Bertha Mawunyo Gakpetor, Captain of Ghana Women Epee and Assistant General Captain of the Ghana Junior Fencing team has appealed to the government of Ghana, the Ministry of Youth & Sports and the National Sports Authority (NSA) to come to their aid as they go out to compete in the African Junior and Cadet Fencing Championship.
She spoke to Yours Truly and some sports journalists about their preparedness and ambition towards the 2020 African Junior Championship being hosted by Ghana from February 24, 2020 at the University of Cape Coast.
According to Mawunyo, they are ready as sports men and women, but they feel neglected by the government, because no one has come to their camp to inspire them from the government, apart from the Ghana Olympic Committee (GOC) president, Mr. Ben Nunoo Mensah and Madam Joyce Mahama of WOSPAG who visited them and gave them some items and motivational words.
The young fencer said a little word of inspiration from the president of Ghana can lead them to perform extraordinary and even shock the continent.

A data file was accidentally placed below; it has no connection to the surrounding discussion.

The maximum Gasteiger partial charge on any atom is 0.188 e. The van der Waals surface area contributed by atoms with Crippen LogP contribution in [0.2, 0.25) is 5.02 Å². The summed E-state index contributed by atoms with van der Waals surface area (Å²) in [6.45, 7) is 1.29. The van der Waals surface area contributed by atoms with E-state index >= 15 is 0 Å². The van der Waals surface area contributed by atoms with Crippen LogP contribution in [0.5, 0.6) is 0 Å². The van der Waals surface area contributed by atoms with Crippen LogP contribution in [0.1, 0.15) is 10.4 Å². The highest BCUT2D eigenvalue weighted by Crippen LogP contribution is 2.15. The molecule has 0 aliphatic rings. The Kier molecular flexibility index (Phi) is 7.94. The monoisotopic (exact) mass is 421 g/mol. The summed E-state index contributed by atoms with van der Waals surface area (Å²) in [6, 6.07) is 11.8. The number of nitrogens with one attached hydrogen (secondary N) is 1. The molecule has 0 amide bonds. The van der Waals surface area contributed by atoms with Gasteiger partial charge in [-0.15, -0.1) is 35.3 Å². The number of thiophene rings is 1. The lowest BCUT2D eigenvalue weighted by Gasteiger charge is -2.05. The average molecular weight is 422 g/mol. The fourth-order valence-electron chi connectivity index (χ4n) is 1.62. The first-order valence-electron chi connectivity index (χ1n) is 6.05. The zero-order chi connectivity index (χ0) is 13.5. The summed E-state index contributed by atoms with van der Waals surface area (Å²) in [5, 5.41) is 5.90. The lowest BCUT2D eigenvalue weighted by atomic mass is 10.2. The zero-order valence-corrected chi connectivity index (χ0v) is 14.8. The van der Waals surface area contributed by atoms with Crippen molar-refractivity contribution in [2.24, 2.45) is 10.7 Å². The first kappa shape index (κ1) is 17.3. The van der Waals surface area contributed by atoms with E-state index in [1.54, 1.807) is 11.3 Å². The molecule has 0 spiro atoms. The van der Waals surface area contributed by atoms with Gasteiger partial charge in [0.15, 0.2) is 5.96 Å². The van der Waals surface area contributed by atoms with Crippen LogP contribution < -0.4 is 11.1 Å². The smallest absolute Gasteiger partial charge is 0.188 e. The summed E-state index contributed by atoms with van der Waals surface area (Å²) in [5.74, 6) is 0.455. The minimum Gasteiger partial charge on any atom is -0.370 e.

“With this low motivation, we feel neglected and the moral in camp is low, we want the government to come to our aid, because we are going to compete or represent Ghana, and also raise the flag of our nation” she expressed.
President of the Ghana Fencing Association, Mr. Mohammed Mahadi said it has not been easy hosting, camping and feeding the athletes for almost two months because their diet and performance has to be monitored and checked.
He said fencing is not a popular sport in Ghana, but can earn the nation more medals at international competition, and as Ghana prepares for the 2023 African Games, the nation must have good performers to put the name of the nation high.
He thanked the GOC President, Ben Nunoo Mensah for his support and inspiration.
He stressed that despite the lack of support from government, he knows the athletes are ready to achieve something big for themselves.
Nations competing in the 2020 African Junior and Cadet Championship have started arriving in Accra en route to Cape Coast.
By Elizabeth Alhassan and Sammy Heywood Okine